Rules For Posting To This Blog and Weekly Blog Question

1. Only use your first name (no last names, addresses, IM screen names, etc.)
2. Show respect and consideration of others when posting and commenting. This includes individuals, students, organizations, political parties, colleagues, etc.
3. Check all posts for spelling and grammar errors before posting.
4. Protect the privacy of others. Gain permission from other people before you write about them. Avoid sharing someone else's last name. Use job titles or pseudonyms when writing about experiences with your co-workers or students.
5. Watch your language. Use politically correct and non-offensive language.
6. Make sure you write about things that are factual.
7. Keep your postings education-oriented. Avoid discussing plans for the weekend, etc.

This week I would like you to use your imagination. You have just won the lottery and will leave your teaching post immediately to travel around the world. As you leave your keys you meet your replacement. You are asked to give this new teacher just ONE piece of advice. What would that be, and why? Enjoy your world expedition!

Blog Post - Week 7
This past week in my own teaching I felt a little disconnected which prompts my question to you, "What was the moment (or moments) when I felt most disconnected or disengaged as a teacher - the moment(s) I said to myself, I'm just going through the motions here?"

Fall Semester 2016 Blog Post - Week 6
For the past couple of weeks you have experienced asynchronous online learning (doing modules by yourself). Previously this semester you have experienced synchronous online learning (all together in the Collaborate room). Which do you think is more effective and why do you think that? Which do you like better, and why?

Fall Semester 2016 Blog Post - Week 5
This week we have what we call "open mic." You can write a post about anything related to your teaching that you would like responses from your classmates.

Fall Semester 2016 Blog Post - Week 4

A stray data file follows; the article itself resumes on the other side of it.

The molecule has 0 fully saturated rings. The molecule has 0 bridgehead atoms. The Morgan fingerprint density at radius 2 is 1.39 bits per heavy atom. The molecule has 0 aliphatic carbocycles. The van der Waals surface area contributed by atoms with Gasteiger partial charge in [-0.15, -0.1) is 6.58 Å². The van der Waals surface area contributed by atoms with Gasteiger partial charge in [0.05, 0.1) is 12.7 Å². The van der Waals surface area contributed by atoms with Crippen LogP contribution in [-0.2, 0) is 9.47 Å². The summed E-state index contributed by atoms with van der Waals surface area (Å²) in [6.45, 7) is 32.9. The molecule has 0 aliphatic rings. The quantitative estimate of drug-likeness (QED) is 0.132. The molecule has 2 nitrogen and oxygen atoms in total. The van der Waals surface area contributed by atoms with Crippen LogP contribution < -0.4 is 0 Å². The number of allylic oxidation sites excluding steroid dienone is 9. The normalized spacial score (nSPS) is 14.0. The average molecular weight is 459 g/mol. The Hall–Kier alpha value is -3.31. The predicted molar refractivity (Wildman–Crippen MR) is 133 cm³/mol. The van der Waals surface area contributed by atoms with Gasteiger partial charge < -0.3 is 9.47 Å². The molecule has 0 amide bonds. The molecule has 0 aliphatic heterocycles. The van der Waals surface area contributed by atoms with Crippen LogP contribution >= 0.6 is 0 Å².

Here is this week's question: "What was the event that most took me surprise this week - and event that shook me up, caught me off guard, gave me a jolt, or made me unexpectedly happy?"

Fall Semester 2016 Blog Post - Week 3
Please write a post about the following question, "In thinking about my past week teaching what is one thing I would do differently, and why?"

Fall Semester 2016 Blog Post - Week 2
Please write a post about the following question, " In thinking about my teaching activities this past week, of what do I feel most proud? Why?"

Fall Semester 2016 Blog Post - Week 1
Describe something you used in your program in the first weeks of school that you learned in the summer NTI program. How did it work? Did it get you off to a stronger start than last year?

Monday, February 10, 2014

We need it, We want it, and YES we're able to profit from it.

"Vocational education is not for everyone, but for those individuals who need it, want it, and are able to profit from it." I definitely agree with Prosser's theorem 5. Vocational education is not for everyone. Some students have no desire to learn a vocational trade or skill while others can't seem to get enough. Typically hands on learners thrive when it comes to vocational education. In the work force vocational careers are mostly hands on careers. Not everyone is up for that kind of task. But those students who are interested give it their all, they work hard to become the best they can be, and they are proud of the career ready skills they've learned. They then take those skills and dive head first into the work force, some may go to technical college to pursue higher education but regardless they profit from vocational education. I am a product of vocational education and I have definitely profited from my experience.

1 comment:

Trenton said...

I can see your perspective LRS and agree with it, partially. Yes students do excel if they are already hands on learners, but should that be restricted to only the ones that know this about themselves. Many students don't choose to be placed in a vocational class because they have had no exposure to that kind of learning. This is the time when a student may begin to bloom and find that they have a hidden talent.